John Lilly, the COO of Mozilla and a guy I’m proud to count as a friend a collaborator, has written what I think is an incredibly insightful and important statement about how the world works today. Writing in response to a recent speech given by Steve Jobs indicating that the future of the browser market could look like the pie chart shown above, John says (in part — please read his entire post if you have a chance):
There are a couple of problems, of course. The first is that this
isn’t really how the world is. The second is that, irrespective of
Firefox, this isn’t how the world should be.
First, it isn’t really how the world is. The meteoric rise of Wikipedia, Creative Commons, Linux and Firefox,
among many other examples, shows that today’s connected world is no
longer constrained by the monopolies and duopolies and cartels of
yesterday’s distribution — of the publishers, studios, and OS vendors.
Hundreds of millions of users, in every language around the world are
now making new choices. That Apple doesn’t feel this, even within the
familiar reality-distortion-field confines of Moscone Center,
illustrates much of the problem.
Second, it isn’t how the world should be. Even if we could somehow
put that movement back in the bottle — that a world of just Starbucks
& Peets, just Wal-mart & Target, just Ford & GM — that a
world of tight control from a few companies is good, it’s the wrong
thing to do. It destroys participation, it destroys engagement, it
destroys self-determination. And, ultimately, it wrecks the quality of
the end-user experience, too. Remember (or heard about) when you had to
get your phone from AT&T? Good times.
So here’s my point, to be clear: another browser being available to
more people is good. I’m glad that Safari will be another option for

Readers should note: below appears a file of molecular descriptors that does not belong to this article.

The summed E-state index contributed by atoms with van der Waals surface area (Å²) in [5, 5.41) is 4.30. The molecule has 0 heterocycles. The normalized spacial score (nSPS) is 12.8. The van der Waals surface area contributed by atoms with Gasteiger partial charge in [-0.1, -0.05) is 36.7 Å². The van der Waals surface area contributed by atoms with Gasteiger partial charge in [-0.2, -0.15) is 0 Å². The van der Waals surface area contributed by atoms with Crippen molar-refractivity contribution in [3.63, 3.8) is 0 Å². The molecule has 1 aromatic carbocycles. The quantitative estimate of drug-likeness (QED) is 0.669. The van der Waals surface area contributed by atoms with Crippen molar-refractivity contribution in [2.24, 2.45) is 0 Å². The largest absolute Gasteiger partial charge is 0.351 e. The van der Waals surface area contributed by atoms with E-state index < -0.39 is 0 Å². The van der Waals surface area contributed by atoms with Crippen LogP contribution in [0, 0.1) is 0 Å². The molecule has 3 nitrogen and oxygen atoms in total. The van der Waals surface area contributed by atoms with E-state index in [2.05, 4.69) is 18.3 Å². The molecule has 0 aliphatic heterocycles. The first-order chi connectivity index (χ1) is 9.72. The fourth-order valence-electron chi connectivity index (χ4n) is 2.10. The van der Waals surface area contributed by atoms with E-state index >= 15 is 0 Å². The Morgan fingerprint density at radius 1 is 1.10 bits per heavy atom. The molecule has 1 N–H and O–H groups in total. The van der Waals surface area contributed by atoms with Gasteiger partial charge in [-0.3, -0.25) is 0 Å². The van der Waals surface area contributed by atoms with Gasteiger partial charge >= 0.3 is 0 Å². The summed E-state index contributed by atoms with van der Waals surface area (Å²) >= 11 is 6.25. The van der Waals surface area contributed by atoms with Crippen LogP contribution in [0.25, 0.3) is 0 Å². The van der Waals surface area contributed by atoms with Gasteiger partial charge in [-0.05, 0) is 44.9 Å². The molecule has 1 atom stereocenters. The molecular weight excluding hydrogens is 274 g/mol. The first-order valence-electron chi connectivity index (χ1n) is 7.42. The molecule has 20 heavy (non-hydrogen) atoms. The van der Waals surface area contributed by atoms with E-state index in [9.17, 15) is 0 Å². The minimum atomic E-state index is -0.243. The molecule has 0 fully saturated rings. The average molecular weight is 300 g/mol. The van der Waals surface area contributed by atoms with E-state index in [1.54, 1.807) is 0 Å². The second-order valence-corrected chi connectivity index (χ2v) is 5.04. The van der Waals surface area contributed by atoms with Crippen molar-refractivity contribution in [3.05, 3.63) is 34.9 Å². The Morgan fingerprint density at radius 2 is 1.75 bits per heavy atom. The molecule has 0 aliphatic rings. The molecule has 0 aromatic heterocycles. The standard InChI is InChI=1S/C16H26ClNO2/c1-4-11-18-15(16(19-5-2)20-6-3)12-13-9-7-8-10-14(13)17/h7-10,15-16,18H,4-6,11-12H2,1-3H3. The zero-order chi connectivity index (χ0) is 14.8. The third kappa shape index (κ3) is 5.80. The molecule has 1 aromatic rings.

users. (Watch for the Linux port Real Soon Now.) We’ve never ever at
Mozilla said that we care about Firefox market share at the expense of
our more important goal: to keep the web open and a public resource.
The web belongs to people, not companies.
This world view that Steve gave a glimpse into betrays their
thinking: it’s out-of-date, corporate-controlled, duopoly-oriented,
John is right. This isn’t 1957. What’s good for GM, or Apple, or Microsoft, isn’t necessarily good for all the rest of us formerly known as the audience. If you believe in starting with the needs and desires of real people as a way to create real value and meaning in the world, then things like engagement and choice and self-determination are not just "nice to haves", but are critical means to an end, where the end is an informed, savvy, and free (as in liberty, not price) society. As John says, "The web belongs to people, not companies." Markets do, too. So do brands.
Web thinking is freedom thinking. And it is the driver of modern, progressive marketing.
What if the open world is clustered around the iPhone ecology, not actually about getting PC browser share… and anyway that will more likely come off IE… won’t it?
I agree that the world has changed mostly for the better with respect to choice and end user experiences. However, in some areas, there are too many choices and making decisions takes time, (some of it wasted time). It has become overwhelming.
One other problem with too many choices is the possible reduction in opportunities for standardization which is needed to share information. With media and entertainment, customization is harmless, but when it comes to hard products like automobiles, user customization and self-determination without limits can become a safety and liability issue. Sometimes the customer doesn’t know what’s best.
The thoughts here kept making me wonder where I had seen a “scientific” argument in the same vein… I just picked up Christensen’s book “Seeing What’s Next” to reread and it hit me: a BusinessWeek interview with Clayton C. http://snipurl.com/1qcaz which uses “Innovator’s Dilemma” thinking on Apple.